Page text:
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Space Science

Hubble Repair Mission At Risk 224

Posted by samzenpus
from the someone-take-out-the-space-trash dept.
MollyB writes "According to Wired, the recent collision of satellites may put the Atlantis shuttle mission to repair Hubble in the 'unacceptable risk' status: 'The spectacular collision between two satellites on Feb. 10 could make the shuttle mission to fix the Hubble Space Telescope too risky to attempt. Before the collision, space junk problems had already upped the Hubble mission's risk of a "catastrophic impact" beyond NASA's usual limits, Nature's Geoff Brumfiel reported today, and now the problem will be worse. Mark Matney, an orbital debris specialist at the Johnson Space Center in Houston, Texas told the publication that even before the collision, the risk of an impact was 1 in 185, which was "uncomfortably close to unacceptable levels" and the satellite collision "is only going to add on to that."'"
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Hubble Repair Mission At Risk

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  • No, it's not the end (Score:2, Informative)

    by Bearhouse (1034238) on Thursday February 19, 2009 @05:32AM (#26914287)

    Firstly, Hubble is working fine. Secondly, FTA "NASA spokeswoman, Beth Dickey, would not specifically comment on whether or not the collision had created elevated risk for the Hubble repair mission.

    "What we've told everyone is that there is an elevated risk to virtually any satellite in low-earth orbit," Dickey said. "As far as NASA's assets are concerned, that risk is considered to be very small. I have not seen or heard anything that would lead me to think differently."

  • Kessler Syndrome (Score:5, Informative)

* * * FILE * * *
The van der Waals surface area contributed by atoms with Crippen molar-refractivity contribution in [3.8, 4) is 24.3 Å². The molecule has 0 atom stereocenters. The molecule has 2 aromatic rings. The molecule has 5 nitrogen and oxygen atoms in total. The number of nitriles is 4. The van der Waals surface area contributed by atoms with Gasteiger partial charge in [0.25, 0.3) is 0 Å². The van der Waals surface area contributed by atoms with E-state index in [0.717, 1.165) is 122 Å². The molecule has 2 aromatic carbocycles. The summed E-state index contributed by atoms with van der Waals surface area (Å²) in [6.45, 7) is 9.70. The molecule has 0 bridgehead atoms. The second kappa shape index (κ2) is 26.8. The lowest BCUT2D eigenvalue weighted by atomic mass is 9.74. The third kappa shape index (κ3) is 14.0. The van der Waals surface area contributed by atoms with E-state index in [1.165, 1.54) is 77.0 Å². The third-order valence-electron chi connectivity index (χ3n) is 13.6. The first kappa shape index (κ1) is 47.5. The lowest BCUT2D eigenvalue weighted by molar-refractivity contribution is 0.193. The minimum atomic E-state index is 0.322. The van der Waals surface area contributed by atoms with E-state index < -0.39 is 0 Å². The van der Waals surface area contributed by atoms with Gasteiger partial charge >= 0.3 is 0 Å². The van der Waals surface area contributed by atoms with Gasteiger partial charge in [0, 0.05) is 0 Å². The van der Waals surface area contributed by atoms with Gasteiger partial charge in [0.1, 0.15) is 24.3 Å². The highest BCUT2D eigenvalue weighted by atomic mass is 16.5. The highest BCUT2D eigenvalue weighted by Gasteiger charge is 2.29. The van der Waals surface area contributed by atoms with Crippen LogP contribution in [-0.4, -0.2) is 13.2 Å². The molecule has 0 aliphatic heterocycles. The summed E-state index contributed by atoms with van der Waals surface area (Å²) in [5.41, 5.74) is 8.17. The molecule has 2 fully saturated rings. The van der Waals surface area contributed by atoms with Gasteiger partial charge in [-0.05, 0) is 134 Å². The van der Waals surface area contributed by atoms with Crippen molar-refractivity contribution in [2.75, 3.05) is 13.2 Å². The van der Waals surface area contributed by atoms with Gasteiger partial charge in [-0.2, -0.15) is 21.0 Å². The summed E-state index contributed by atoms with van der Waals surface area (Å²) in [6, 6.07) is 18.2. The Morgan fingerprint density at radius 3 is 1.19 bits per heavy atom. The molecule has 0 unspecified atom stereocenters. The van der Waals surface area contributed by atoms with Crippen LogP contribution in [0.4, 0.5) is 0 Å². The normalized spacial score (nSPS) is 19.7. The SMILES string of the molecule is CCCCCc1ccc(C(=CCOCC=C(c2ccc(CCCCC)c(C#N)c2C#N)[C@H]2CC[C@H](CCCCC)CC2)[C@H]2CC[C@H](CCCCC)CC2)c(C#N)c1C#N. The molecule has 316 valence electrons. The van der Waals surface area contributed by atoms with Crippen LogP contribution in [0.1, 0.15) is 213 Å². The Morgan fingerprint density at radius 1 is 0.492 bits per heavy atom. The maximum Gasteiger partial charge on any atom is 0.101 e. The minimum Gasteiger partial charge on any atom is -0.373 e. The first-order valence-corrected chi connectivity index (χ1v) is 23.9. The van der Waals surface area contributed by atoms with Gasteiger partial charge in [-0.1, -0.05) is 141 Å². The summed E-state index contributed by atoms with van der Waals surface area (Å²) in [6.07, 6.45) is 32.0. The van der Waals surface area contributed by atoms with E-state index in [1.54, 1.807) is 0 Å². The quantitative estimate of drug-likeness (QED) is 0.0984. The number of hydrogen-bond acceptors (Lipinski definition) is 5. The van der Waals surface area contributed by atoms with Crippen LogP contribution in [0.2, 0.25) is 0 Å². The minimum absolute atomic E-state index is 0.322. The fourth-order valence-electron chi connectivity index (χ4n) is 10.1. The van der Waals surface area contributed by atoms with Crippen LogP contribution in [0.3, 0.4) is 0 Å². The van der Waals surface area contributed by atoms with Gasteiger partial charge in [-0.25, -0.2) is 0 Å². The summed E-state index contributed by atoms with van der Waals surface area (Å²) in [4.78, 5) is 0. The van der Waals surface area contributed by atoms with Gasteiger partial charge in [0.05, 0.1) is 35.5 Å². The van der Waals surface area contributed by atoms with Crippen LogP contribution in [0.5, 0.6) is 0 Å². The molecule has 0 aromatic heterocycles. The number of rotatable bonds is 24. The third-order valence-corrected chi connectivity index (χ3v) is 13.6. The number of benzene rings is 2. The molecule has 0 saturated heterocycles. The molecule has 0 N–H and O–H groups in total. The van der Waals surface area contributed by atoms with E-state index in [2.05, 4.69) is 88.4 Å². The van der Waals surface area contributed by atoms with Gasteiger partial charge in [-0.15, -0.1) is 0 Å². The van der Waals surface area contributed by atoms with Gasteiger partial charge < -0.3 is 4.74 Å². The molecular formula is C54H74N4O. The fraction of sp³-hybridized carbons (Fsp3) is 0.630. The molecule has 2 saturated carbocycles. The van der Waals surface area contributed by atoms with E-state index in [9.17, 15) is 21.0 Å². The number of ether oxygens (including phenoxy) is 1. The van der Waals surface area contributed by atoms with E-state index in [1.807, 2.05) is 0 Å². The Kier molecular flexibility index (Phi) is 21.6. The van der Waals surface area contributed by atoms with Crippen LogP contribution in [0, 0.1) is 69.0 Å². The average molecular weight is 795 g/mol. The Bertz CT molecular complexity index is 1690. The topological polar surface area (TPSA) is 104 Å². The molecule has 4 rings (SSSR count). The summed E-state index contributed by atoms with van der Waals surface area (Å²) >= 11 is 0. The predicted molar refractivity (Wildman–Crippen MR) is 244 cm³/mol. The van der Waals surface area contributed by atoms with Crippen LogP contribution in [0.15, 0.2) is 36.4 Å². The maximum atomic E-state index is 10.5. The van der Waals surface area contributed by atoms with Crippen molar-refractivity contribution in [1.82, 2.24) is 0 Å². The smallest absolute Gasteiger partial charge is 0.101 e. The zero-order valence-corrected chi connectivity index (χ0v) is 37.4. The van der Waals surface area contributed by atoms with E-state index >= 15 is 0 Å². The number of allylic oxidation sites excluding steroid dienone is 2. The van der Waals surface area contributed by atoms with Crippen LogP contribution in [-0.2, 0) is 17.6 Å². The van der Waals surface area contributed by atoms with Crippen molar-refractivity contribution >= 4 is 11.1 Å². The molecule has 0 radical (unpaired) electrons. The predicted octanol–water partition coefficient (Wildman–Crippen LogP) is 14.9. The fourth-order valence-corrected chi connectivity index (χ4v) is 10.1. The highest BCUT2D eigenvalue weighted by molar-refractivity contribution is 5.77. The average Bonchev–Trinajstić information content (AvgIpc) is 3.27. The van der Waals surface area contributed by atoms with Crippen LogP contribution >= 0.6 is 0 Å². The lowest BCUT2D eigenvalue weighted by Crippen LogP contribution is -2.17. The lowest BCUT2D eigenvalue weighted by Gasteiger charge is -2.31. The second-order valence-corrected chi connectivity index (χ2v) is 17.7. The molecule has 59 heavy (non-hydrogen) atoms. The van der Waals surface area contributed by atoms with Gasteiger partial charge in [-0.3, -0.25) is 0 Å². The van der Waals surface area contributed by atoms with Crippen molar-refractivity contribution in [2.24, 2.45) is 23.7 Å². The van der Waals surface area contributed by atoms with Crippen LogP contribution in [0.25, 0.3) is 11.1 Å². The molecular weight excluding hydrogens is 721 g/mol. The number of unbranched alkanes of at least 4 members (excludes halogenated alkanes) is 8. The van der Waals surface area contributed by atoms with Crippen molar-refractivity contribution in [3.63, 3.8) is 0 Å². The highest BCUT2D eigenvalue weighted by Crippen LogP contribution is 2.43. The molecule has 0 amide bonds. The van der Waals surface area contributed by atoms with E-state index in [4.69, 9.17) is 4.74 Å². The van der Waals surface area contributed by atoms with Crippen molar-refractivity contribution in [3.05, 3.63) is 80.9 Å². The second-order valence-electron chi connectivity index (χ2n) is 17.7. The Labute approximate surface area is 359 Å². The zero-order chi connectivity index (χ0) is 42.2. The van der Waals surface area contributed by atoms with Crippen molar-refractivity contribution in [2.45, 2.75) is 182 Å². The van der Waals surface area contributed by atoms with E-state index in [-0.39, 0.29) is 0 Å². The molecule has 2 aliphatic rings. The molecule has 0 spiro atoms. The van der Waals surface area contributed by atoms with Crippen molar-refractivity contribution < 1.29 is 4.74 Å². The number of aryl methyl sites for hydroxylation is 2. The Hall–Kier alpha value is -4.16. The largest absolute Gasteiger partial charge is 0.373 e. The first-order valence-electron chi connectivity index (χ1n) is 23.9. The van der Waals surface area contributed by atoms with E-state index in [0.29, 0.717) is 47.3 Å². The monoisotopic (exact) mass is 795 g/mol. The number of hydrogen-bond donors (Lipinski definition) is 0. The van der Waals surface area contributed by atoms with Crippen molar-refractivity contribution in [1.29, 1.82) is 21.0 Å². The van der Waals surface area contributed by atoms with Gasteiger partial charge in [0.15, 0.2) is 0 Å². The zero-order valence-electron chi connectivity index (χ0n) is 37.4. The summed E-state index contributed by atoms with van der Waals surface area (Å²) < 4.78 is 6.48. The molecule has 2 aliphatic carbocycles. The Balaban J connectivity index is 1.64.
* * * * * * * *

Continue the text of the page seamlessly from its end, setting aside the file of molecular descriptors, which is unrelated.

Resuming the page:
by plasmacutter (901737) on Thursday February 19, 2009 @05:34AM (#26914291)

    It's been mentioned before, but this could be the beginning of kessler syndrome [wikipedia.org], and worldwide space agencies might need to deploy junk removal solutions.

  • by FTWinston (1332785) on Thursday February 19, 2009 @05:36AM (#26914309) Homepage

    Firstly, Hubble is working fine.

    Eh, no. Its practically dead. Thats why every delay to this service mission is so critical - if another couple of gyros go, it won't even be able to orient itself well enough to allow the astronauts to get up close. As it is, most of its main instruments are currently out of action.

  • Re:Soak up debris? (Score:3, Informative)

    by stevelinton (4044) <sal@dcs.st-and.ac.uk> on Thursday February 19, 2009 @06:28AM (#26914557) Homepage

    That's what I thought, but apparently what happens is that the fragment shatters, and most of the pieces carry on at almost the same velocity, while just a few are significantly slowed. Essentially your impactor drills a hole through the fragment almost instantly, slowing down only the material actually excavated from the hole. Later, the shock waves propagate sideways through the fragment, shattering it.

    Result, more orbiting fragments (albeit smaller ones).

  • Re:hmm. (Score:2, Informative)

    by Big Hairy Ian (1155547) on Thursday February 19, 2009 @06:53AM (#26914671)
    Obviously you can't but you can attract them once you have enough bits slow down enough that they will re-enter in a couple of years, ditch them and speed up again. The only problem is the amount of fuel it would take to do this a few times.